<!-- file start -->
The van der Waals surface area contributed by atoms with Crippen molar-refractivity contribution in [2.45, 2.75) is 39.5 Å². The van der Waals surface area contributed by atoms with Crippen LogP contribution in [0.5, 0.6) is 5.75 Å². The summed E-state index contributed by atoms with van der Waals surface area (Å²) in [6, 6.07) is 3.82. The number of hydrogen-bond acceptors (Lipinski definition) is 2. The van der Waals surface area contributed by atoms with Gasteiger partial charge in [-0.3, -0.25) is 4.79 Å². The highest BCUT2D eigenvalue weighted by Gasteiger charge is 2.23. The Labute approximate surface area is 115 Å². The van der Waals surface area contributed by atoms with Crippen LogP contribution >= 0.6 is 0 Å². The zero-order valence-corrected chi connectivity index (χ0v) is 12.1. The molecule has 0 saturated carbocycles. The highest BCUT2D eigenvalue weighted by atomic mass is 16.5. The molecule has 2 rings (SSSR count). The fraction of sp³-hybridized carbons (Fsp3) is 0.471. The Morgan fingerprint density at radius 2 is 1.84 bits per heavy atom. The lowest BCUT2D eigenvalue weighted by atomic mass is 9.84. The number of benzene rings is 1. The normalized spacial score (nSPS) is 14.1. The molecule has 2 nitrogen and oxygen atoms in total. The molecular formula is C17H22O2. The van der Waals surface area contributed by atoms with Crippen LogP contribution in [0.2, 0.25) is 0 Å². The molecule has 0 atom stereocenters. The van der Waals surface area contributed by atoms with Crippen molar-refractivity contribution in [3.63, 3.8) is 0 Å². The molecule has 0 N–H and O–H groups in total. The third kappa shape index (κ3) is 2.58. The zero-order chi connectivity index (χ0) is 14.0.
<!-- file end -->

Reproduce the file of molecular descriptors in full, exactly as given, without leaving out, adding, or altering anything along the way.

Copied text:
The van der Waals surface area contributed by atoms with Crippen molar-refractivity contribution in [2.45, 2.75) is 39.5 Å². The van der Waals surface area contributed by atoms with Crippen LogP contribution in [0.5, 0.6) is 5.75 Å². The summed E-state index contributed by atoms with van der Waals surface area (Å²) in [6, 6.07) is 3.82. The number of hydrogen-bond acceptors (Lipinski definition) is 2. The van der Waals surface area contributed by atoms with Gasteiger partial charge in [-0.3, -0.25) is 4.79 Å². The highest BCUT2D eigenvalue weighted by Gasteiger charge is 2.23. The Labute approximate surface area is 115 Å². The van der Waals surface area contributed by atoms with Crippen LogP contribution >= 0.6 is 0 Å². The zero-order valence-corrected chi connectivity index (χ0v) is 12.1. The molecule has 0 saturated carbocycles. The highest BCUT2D eigenvalue weighted by atomic mass is 16.5. The molecule has 2 rings (SSSR count). The fraction of sp³-hybridized carbons (Fsp3) is 0.471. The Morgan fingerprint density at radius 2 is 1.84 bits per heavy atom. The lowest BCUT2D eigenvalue weighted by atomic mass is 9.84. The number of benzene rings is 1. The normalized spacial score (nSPS) is 14.1. The molecule has 2 nitrogen and oxygen atoms in total. The molecular formula is C17H22O2. The van der Waals surface area contributed by atoms with Crippen LogP contribution in [0.2, 0.25) is 0 Å². The molecule has 0 atom stereocenters. The van der Waals surface area contributed by atoms with Crippen molar-refractivity contribution in [3.63, 3.8) is 0 Å². The molecule has 0 N–H and O–H groups in total. The third kappa shape index (κ3) is 2.58. The zero-order chi connectivity index (χ0) is 14.0.